by Steven Ertelt
December 18, 2006
Seoul, South Korea (LifeNews.com) — A scientist who was a member of Hwang Woo-suk’s team that falsified embryonic stem cell research in an international scandal says he has cloned the world’s first female dog. The only success Hwang’s team had was the cloning of the first dog, a male Afghan hound, and this claim would expand on that.
Lee Byeong-chun, a veterinary professor at Seoul National University, claims he’s created the first female cloned dog, another Afghan hound he’s named Bona.
The team submitted a paper about the cloning to the international veterinary journal Theriogenology.
Lee said Bona was born June 18 using animal cloning technology and said two other female dogs, named Peace and Hope, were cloned as well. He says DNA tests prove they are all authentic clones.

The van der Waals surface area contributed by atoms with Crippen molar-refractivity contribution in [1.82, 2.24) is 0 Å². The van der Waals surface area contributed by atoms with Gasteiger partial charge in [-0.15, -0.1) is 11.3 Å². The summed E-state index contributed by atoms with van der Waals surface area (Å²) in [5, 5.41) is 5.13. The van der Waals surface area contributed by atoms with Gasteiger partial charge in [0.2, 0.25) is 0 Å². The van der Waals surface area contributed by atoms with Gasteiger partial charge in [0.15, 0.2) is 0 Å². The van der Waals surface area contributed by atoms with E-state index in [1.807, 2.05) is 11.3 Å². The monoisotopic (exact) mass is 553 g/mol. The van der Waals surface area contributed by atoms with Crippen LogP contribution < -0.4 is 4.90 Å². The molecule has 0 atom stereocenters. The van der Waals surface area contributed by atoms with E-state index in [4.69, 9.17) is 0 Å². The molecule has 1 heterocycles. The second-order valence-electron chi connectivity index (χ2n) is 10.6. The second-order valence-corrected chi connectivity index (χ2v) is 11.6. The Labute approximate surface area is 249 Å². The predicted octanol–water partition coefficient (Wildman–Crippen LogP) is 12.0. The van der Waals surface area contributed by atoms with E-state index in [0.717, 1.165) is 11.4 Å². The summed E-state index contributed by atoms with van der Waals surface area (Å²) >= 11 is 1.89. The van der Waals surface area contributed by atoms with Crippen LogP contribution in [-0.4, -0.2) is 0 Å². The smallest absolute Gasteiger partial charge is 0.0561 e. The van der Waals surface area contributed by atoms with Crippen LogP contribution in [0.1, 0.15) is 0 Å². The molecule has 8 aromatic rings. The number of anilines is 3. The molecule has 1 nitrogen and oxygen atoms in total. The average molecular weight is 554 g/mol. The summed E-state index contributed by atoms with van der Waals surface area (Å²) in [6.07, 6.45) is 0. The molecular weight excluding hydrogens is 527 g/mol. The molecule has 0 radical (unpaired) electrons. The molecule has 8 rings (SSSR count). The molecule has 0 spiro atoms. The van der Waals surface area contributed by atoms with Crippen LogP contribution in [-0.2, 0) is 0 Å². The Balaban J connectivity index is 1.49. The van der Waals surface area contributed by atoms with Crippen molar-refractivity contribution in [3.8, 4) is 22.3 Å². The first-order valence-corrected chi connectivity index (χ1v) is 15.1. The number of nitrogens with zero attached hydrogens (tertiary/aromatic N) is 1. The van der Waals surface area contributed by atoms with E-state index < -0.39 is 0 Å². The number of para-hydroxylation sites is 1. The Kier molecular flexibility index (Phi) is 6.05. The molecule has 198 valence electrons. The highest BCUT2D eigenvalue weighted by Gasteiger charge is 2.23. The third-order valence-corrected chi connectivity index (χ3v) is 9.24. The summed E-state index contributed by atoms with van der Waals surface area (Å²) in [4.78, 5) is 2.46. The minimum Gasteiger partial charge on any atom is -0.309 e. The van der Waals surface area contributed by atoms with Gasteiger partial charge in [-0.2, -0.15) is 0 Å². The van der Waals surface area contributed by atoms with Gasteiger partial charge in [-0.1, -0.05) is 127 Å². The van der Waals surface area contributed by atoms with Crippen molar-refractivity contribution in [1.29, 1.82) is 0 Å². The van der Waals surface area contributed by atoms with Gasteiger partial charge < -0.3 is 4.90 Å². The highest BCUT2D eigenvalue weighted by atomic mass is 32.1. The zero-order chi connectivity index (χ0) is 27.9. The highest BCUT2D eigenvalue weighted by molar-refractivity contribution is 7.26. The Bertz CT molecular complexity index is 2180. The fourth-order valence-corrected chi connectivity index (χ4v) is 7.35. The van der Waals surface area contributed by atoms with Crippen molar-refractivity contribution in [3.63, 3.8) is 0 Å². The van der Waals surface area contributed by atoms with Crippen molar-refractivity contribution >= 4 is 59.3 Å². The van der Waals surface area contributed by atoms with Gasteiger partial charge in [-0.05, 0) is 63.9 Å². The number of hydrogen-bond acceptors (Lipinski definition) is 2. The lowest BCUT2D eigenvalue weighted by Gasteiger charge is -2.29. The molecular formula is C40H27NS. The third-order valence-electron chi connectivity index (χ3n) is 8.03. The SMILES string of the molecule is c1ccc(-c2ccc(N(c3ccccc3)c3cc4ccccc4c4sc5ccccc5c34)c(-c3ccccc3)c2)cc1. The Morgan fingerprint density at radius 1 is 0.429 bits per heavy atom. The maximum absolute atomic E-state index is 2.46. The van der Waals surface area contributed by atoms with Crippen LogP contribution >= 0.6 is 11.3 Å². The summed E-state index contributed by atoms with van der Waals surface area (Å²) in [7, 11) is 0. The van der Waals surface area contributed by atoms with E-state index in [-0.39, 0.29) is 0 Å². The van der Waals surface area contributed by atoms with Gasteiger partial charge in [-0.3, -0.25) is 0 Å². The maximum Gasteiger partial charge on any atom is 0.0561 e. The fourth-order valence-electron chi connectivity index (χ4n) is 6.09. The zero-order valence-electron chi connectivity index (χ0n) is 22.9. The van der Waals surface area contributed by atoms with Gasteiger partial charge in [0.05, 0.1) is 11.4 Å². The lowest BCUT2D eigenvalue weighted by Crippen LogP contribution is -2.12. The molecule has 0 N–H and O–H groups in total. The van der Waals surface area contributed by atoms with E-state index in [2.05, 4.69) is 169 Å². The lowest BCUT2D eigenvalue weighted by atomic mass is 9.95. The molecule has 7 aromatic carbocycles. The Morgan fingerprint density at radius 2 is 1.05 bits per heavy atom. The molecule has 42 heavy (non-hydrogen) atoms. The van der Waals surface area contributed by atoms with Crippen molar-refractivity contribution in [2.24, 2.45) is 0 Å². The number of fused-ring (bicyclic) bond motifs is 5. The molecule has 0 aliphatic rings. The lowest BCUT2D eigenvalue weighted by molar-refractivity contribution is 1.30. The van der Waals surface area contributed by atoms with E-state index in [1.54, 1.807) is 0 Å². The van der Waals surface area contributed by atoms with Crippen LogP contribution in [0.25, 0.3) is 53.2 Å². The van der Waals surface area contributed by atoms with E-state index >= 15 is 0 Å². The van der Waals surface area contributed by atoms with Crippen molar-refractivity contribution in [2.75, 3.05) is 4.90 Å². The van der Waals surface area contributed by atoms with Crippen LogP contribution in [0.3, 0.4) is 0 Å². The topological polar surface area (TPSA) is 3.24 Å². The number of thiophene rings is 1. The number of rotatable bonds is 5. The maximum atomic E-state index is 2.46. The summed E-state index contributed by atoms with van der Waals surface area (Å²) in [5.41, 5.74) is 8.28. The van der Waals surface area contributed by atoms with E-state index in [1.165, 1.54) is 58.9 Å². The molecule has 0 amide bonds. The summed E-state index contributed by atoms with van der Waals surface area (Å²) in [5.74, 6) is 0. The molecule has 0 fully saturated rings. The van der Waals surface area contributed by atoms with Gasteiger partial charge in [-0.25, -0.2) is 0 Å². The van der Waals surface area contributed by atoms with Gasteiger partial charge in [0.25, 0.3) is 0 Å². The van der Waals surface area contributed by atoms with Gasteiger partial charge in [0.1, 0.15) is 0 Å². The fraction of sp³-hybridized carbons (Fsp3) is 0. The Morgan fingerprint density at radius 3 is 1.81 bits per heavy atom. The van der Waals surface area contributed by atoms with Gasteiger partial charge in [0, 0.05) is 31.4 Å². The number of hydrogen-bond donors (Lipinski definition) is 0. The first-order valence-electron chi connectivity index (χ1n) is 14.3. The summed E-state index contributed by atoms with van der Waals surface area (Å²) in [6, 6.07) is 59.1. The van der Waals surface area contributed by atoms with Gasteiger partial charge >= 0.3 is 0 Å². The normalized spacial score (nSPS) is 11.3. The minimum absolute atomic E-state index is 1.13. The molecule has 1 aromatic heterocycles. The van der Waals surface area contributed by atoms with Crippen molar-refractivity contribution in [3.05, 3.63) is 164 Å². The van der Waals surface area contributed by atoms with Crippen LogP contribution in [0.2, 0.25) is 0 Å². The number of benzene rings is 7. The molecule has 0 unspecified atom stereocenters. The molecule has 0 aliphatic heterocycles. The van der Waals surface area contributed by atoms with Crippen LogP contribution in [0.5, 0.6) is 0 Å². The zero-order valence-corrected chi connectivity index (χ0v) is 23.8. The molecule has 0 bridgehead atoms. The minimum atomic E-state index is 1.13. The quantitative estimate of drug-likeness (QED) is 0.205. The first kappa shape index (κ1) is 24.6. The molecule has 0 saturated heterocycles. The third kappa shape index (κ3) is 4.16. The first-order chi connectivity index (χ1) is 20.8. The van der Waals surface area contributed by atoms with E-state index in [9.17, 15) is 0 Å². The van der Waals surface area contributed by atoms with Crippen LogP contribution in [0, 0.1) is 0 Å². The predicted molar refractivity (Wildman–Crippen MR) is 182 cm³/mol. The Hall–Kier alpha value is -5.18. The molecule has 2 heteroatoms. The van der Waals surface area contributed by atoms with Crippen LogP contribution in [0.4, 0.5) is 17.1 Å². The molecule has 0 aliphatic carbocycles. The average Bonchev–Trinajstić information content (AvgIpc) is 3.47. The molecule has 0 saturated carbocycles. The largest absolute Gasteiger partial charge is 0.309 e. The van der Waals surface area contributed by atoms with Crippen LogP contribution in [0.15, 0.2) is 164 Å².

"This was a process that must be done to see if a cloned dog has reproduction capabilities," Lee told The Associated Press.
The cloning process is meant to "advance medical research" Lee told Reuters, and "and it is not yet intended for people to clone their pets."
A government statement on the cloning indicated the process was done to produce drug treatments from animal stem cells and to preserve animals on the brink of extinction.
Lee said he used the same animal cloning technology Hwang’s team used to create Snuppy, the first cloned dog, but perfected the process.
To create Snuppy, Hwang’s team killed a total of 1,095 reconstructed dog embryos and transferred them into 123 surrogates, yielding only Snuppy and another dog that died 22 days after birth.
This time, Lee’s team killed 167 dog embryos and transferred them into 12 surrogate mothers to produce the three cloned dogs.
Pro-life advocates say the destruction of hundreds of dog embryos points to the killing of human beings that would take place if scientists try to clone human beings.
Lee was suspended from SNU for three months following the embryonic stem cell research controversy. He is on trial, along with Hwang and other colleagues from the team, for misusing private and public research funds.
Should he be convicted and go to prison over the charges, he could lose his SNU post.